The technology allows to increase the shutter speed by several stops and shoot handheld in such lighting conditions and at such focal lengths where without image stabilizer you have to use tripod, decrease the shutter speed and/or increase the ISO setting which can lead to blurry and noisy images.

Original name

Lens name as indicated on the lens barrel (usually on the front ring). With lenses from film era, may vary slightly from batch to batch.

Format

Format refers to the shape and size of film or image sensor.

35mm is the common name of the 36x24mm film format or image sensor format. It has an aspect ratio of 3:2, and a diagonal measurement of approximately 43mm. The name originates with the total width of the 135 film which was the primary medium of the format prior to the invention of the full frame digital SLR. Historically the 35mm format was sometimes called small format to distinguish it from the medium and large formats.

APS-C is an image sensor format approximately equivalent in size to the film negatives of 25.1x16.7mm with an aspect ratio of 3:2.

Medium format is a film format or image sensor format larger than 36x24mm (35mm) but smaller than 4x5in (large format).

Angle of view

Angle of view describes the angular extent of a given scene that is imaged by a camera. It is used interchangeably with the more general term field of view.

As the focal length changes, the angle of view also changes. The shorter the focal length (eg 18mm), the wider the angle of view. Conversely, the longer the focal length (eg 55mm), the smaller the angle of view.

A camera's angle of view depends not only on the lens, but also on the sensor. Imaging sensors are sometimes smaller than 35mm film frame, and this causes the lens to have a narrower angle of view than with 35mm film, by a certain factor for each sensor (called the crop factor).

This website does not use the angles of view provided by lens manufacturers, but calculates them automatically by the following formula: 114.6 * arctan (21.622 / CF * FL),

where:

CF – crop-factor of a sensor,
FL – focal length of a lens.

Mount

A lens mount is an interface — mechanical and often also electrical — between a camera body and a lens.

A lens mount may be a screw-threaded type, a bayonet-type, or a breech-lock type. Modern camera lens mounts are of the bayonet type, because the bayonet mechanism precisely aligns mechanical and electrical features between lens and body, unlike screw-threaded mounts.

Lens mounts of competing manufacturers (Canon, Leica, Nikon, Pentax, Sony etc.) are always incompatible. In addition to the mechanical and electrical interface variations, the flange focal distance (distance from the mechanical rear end surface of the lens mount to the focal plane) is also different.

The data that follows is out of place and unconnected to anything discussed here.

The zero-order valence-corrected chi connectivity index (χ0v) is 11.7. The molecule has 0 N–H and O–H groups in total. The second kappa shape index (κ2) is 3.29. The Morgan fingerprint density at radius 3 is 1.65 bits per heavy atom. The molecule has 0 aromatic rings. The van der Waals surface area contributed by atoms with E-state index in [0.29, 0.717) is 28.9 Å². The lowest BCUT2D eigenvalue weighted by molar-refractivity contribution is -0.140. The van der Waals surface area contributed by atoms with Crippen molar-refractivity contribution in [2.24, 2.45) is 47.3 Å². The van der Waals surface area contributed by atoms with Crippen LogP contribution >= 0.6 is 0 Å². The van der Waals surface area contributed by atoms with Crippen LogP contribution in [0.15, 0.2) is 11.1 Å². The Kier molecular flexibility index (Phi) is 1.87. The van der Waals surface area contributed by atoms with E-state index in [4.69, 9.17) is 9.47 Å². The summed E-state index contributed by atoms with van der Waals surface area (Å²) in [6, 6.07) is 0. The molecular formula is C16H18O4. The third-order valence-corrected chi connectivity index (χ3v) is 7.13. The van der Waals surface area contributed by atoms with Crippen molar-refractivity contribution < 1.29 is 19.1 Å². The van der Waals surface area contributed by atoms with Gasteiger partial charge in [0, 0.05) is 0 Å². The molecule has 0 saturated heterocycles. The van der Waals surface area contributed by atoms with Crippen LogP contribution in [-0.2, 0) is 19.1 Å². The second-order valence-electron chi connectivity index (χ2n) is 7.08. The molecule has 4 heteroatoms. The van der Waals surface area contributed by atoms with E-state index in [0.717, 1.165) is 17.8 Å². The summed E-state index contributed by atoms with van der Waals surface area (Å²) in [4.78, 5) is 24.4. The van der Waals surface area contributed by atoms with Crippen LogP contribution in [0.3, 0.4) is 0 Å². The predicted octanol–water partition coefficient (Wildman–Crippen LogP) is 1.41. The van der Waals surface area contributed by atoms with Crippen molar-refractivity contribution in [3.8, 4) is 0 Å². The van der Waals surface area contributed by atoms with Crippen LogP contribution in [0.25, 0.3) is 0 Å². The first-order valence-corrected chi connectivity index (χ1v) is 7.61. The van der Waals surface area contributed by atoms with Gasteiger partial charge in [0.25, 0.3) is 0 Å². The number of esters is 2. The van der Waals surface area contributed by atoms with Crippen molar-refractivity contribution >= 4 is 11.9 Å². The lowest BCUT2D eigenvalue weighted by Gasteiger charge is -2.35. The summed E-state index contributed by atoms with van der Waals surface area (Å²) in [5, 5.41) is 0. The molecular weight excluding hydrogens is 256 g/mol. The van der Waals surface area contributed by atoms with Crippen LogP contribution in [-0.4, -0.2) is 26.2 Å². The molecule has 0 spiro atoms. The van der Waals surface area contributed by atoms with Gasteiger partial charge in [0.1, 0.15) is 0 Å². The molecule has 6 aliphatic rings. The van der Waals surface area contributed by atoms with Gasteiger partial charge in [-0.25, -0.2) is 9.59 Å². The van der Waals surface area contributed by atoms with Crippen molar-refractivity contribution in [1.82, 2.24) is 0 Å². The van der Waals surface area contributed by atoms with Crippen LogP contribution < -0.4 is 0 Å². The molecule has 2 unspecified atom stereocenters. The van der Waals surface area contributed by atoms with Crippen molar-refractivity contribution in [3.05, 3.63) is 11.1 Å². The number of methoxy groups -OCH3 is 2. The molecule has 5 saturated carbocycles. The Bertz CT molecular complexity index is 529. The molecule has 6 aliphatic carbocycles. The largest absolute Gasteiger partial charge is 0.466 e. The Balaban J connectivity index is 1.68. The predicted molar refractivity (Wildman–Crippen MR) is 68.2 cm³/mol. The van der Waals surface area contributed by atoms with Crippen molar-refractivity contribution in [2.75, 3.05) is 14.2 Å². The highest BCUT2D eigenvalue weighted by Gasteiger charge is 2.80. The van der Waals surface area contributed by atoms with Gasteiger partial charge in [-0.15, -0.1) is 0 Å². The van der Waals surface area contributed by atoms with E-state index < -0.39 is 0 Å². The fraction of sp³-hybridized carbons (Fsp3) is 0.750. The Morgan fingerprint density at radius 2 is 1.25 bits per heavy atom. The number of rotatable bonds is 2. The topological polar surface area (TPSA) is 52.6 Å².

Lens construction

Lens construction – a specific arrangement of elements and groups that make up the optical design, including type and size of elements, type of used materials etc.

Element - an individual piece of glass which makes up one component of a photographic lens. Photographic lenses are nearly always built up of multiple such elements.

Group – a cemented together pieces of glass which form a single unit or an individual piece of glass. The advantage is that there is no glass-air surfaces between cemented together pieces of glass, which reduces reflections.

Focal length

The focal length is the factor that determines the size of the image reproduced on the focal plane, picture angle which covers the area of the subject to be photographed, depth of field, etc.

Speed

The largest opening or stop at which a lens can be used is referred to as the speed of the lens. The larger the maximum aperture is, the faster the lens is considered to be. Lenses that offer a large maximum aperture are commonly referred to as fast lenses, and lenses with smaller maximum aperture are regarded as slow.

In low-light situations, having a wider maximum aperture means that you can shoot at a faster shutter speed or work at a lower ISO, or both.

Closest focusing distance

The minimum distance from the focal plane (film or sensor) to the subject where the lens is still able to focus.

Closest working distance

The distance from the front edge of the lens to the subject at the maximum magnification.

Magnification ratio

Determines how large the subject will appear in the final image. Magnification is expressed as a ratio. For example, a magnification ratio of 1:1 means that the image of the subject formed on the film or sensor will be the same size as the subject in real life. For this reason, a 1:1 ratio is often called "life-size".

Manual focus override in autofocus mode

Allows to perform final focusing manually after the camera has locked the focus automatically. Note that you don't have to switch camera and/or lens to manual focus mode.

Manual focus override in autofocus mode

Allows to perform final focusing manually after the camera has locked the focus automatically. Note that you don't have to switch camera and/or lens to manual focus mode.

Electronic manual focus override is performed in the following way: half-press the shutter button, wait until the camera has finished the autofocusing and then focus manually without releasing the shutter button using the focusing ring.

Fixed focus

There is no helicoid in this lens and everything is in focus from the closest focusing distance to infinity.

Internal focusing (IF)

Conventional lenses employ an all-group shifting system, in which all lens elements shift during focusing. The IF system, however, shifts only part of the optics during focusing. The advantages of the IF system are:

Manual diaphragm

The diaphragm must be stopped down manually by rotating the detent aperture ring.

Preset diaphragm